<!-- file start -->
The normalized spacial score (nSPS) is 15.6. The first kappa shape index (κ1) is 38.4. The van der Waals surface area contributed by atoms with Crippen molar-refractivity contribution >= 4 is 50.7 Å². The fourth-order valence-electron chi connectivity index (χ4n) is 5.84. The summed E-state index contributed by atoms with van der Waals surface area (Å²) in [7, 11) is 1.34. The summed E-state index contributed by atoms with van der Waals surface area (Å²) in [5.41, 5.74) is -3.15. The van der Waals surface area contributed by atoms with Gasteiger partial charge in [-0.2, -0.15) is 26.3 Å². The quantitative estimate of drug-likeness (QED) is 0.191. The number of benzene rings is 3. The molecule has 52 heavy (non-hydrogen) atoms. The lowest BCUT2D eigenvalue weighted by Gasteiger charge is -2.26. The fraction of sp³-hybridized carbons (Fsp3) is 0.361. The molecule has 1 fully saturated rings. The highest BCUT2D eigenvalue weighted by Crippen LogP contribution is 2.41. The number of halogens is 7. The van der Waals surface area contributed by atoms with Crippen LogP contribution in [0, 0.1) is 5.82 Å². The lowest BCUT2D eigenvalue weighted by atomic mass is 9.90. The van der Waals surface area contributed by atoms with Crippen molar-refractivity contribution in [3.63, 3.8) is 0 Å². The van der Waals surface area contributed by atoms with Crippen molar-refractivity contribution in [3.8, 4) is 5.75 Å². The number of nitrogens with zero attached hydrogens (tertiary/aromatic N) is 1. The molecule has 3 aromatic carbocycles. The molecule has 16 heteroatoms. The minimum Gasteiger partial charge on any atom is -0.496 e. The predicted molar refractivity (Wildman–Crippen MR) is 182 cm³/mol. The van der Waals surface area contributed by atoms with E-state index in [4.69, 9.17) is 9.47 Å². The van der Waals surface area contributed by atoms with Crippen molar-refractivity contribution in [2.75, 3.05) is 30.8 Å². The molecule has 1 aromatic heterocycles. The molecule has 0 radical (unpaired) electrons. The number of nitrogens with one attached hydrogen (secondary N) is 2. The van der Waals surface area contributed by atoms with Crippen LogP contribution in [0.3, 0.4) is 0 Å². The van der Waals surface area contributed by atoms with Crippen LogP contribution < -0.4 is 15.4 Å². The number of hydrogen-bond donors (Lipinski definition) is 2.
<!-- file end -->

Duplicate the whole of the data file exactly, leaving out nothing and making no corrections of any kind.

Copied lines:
The normalized spacial score (nSPS) is 15.6. The first kappa shape index (κ1) is 38.4. The van der Waals surface area contributed by atoms with Crippen molar-refractivity contribution >= 4 is 50.7 Å². The fourth-order valence-electron chi connectivity index (χ4n) is 5.84. The summed E-state index contributed by atoms with van der Waals surface area (Å²) in [7, 11) is 1.34. The summed E-state index contributed by atoms with van der Waals surface area (Å²) in [5.41, 5.74) is -3.15. The van der Waals surface area contributed by atoms with Gasteiger partial charge in [-0.2, -0.15) is 26.3 Å². The quantitative estimate of drug-likeness (QED) is 0.191. The number of benzene rings is 3. The molecule has 52 heavy (non-hydrogen) atoms. The lowest BCUT2D eigenvalue weighted by Gasteiger charge is -2.26. The fraction of sp³-hybridized carbons (Fsp3) is 0.361. The molecule has 1 fully saturated rings. The highest BCUT2D eigenvalue weighted by Crippen LogP contribution is 2.41. The number of halogens is 7. The van der Waals surface area contributed by atoms with Crippen LogP contribution in [0, 0.1) is 5.82 Å². The lowest BCUT2D eigenvalue weighted by atomic mass is 9.90. The van der Waals surface area contributed by atoms with Crippen molar-refractivity contribution in [3.63, 3.8) is 0 Å². The van der Waals surface area contributed by atoms with Crippen molar-refractivity contribution in [3.8, 4) is 5.75 Å². The number of nitrogens with zero attached hydrogens (tertiary/aromatic N) is 1. The molecule has 3 aromatic carbocycles. The molecule has 16 heteroatoms. The minimum Gasteiger partial charge on any atom is -0.496 e. The predicted molar refractivity (Wildman–Crippen MR) is 182 cm³/mol. The van der Waals surface area contributed by atoms with E-state index in [4.69, 9.17) is 9.47 Å². The van der Waals surface area contributed by atoms with Crippen molar-refractivity contribution in [2.75, 3.05) is 30.8 Å². The molecule has 1 aromatic heterocycles. The molecule has 0 radical (unpaired) electrons. The number of nitrogens with one attached hydrogen (secondary N) is 2. The van der Waals surface area contributed by atoms with Crippen LogP contribution in [0.3, 0.4) is 0 Å². The van der Waals surface area contributed by atoms with Crippen LogP contribution < -0.4 is 15.4 Å². The number of hydrogen-bond donors (Lipinski definition) is 2.